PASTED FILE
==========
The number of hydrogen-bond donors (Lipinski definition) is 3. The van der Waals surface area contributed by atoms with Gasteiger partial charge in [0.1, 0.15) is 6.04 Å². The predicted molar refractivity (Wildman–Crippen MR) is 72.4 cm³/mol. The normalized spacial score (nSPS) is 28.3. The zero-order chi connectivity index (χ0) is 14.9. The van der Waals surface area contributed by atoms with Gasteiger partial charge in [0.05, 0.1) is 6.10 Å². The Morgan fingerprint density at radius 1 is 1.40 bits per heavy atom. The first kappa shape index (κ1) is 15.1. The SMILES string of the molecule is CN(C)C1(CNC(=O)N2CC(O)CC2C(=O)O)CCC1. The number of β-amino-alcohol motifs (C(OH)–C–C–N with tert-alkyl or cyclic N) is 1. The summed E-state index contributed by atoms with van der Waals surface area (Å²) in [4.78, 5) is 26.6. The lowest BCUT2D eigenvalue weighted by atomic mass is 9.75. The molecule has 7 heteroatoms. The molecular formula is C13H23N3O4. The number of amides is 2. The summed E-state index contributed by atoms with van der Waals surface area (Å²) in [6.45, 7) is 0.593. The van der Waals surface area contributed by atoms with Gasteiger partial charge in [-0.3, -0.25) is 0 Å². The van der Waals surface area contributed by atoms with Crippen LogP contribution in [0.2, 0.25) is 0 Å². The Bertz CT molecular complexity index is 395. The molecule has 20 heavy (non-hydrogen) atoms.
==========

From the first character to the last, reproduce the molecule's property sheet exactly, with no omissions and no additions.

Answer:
The number of hydrogen-bond donors (Lipinski definition) is 3. The van der Waals surface area contributed by atoms with Gasteiger partial charge in [0.1, 0.15) is 6.04 Å². The predicted molar refractivity (Wildman–Crippen MR) is 72.4 cm³/mol. The normalized spacial score (nSPS) is 28.3. The zero-order chi connectivity index (χ0) is 14.9. The van der Waals surface area contributed by atoms with Gasteiger partial charge in [0.05, 0.1) is 6.10 Å². The Morgan fingerprint density at radius 1 is 1.40 bits per heavy atom. The first kappa shape index (κ1) is 15.1. The SMILES string of the molecule is CN(C)C1(CNC(=O)N2CC(O)CC2C(=O)O)CCC1. The number of β-amino-alcohol motifs (C(OH)–C–C–N with tert-alkyl or cyclic N) is 1. The summed E-state index contributed by atoms with van der Waals surface area (Å²) in [4.78, 5) is 26.6. The lowest BCUT2D eigenvalue weighted by atomic mass is 9.75. The molecule has 7 heteroatoms. The molecular formula is C13H23N3O4. The number of amides is 2. The summed E-state index contributed by atoms with van der Waals surface area (Å²) in [6.45, 7) is 0.593. The van der Waals surface area contributed by atoms with Gasteiger partial charge in [-0.3, -0.25) is 0 Å². The van der Waals surface area contributed by atoms with Crippen LogP contribution in [0.2, 0.25) is 0 Å². The Bertz CT molecular complexity index is 395. The molecule has 20 heavy (non-hydrogen) atoms.